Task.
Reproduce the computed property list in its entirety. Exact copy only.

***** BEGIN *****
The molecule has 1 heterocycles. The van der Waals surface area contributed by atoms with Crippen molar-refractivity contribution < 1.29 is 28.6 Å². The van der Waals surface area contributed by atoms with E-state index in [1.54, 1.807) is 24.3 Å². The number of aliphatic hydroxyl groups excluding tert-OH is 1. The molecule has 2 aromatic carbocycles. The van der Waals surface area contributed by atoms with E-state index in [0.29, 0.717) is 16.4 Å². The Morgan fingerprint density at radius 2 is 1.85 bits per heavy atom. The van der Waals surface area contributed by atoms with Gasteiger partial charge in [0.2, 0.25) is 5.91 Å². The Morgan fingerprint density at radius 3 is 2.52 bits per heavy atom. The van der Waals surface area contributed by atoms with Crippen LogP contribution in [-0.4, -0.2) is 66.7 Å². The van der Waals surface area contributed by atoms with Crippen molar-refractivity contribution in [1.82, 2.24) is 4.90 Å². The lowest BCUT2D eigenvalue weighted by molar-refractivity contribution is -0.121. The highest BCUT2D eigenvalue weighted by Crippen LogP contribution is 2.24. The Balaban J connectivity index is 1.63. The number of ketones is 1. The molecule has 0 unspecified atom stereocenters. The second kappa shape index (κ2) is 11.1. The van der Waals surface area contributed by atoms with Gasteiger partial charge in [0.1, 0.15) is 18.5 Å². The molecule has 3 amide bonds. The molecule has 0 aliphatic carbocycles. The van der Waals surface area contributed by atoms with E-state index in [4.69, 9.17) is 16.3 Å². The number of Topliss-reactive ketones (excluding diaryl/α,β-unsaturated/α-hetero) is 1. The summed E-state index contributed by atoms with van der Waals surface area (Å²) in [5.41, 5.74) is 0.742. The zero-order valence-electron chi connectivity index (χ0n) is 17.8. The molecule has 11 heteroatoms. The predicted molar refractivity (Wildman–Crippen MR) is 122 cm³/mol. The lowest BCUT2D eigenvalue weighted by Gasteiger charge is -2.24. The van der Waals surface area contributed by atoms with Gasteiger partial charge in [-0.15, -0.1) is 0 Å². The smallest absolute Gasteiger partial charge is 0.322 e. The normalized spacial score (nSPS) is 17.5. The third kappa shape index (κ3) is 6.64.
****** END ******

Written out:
The molecule has 1 heterocycles. The van der Waals surface area contributed by atoms with Crippen molar-refractivity contribution < 1.29 is 28.6 Å². The van der Waals surface area contributed by atoms with E-state index in [1.54, 1.807) is 24.3 Å². The number of aliphatic hydroxyl groups excluding tert-OH is 1. The molecule has 2 aromatic carbocycles. The van der Waals surface area contributed by atoms with E-state index in [0.29, 0.717) is 16.4 Å². The Morgan fingerprint density at radius 2 is 1.85 bits per heavy atom. The van der Waals surface area contributed by atoms with Gasteiger partial charge in [0.2, 0.25) is 5.91 Å². The Morgan fingerprint density at radius 3 is 2.52 bits per heavy atom. The van der Waals surface area contributed by atoms with Crippen LogP contribution in [-0.4, -0.2) is 66.7 Å². The van der Waals surface area contributed by atoms with Crippen molar-refractivity contribution in [1.82, 2.24) is 4.90 Å². The lowest BCUT2D eigenvalue weighted by molar-refractivity contribution is -0.121. The highest BCUT2D eigenvalue weighted by Crippen LogP contribution is 2.24. The Balaban J connectivity index is 1.63. The number of ketones is 1. The molecule has 0 unspecified atom stereocenters. The second kappa shape index (κ2) is 11.1. The van der Waals surface area contributed by atoms with Gasteiger partial charge in [0.1, 0.15) is 18.5 Å². The molecule has 3 amide bonds. The molecule has 0 aliphatic carbocycles. The van der Waals surface area contributed by atoms with E-state index in [4.69, 9.17) is 16.3 Å². The number of Topliss-reactive ketones (excluding diaryl/α,β-unsaturated/α-hetero) is 1. The summed E-state index contributed by atoms with van der Waals surface area (Å²) in [5.41, 5.74) is 0.742. The zero-order valence-electron chi connectivity index (χ0n) is 17.8. The molecule has 11 heteroatoms. The predicted molar refractivity (Wildman–Crippen MR) is 122 cm³/mol. The lowest BCUT2D eigenvalue weighted by Gasteiger charge is -2.24. The van der Waals surface area contributed by atoms with Gasteiger partial charge in [-0.15, -0.1) is 0 Å². The smallest absolute Gasteiger partial charge is 0.322 e. The normalized spacial score (nSPS) is 17.5. The third kappa shape index (κ3) is 6.64.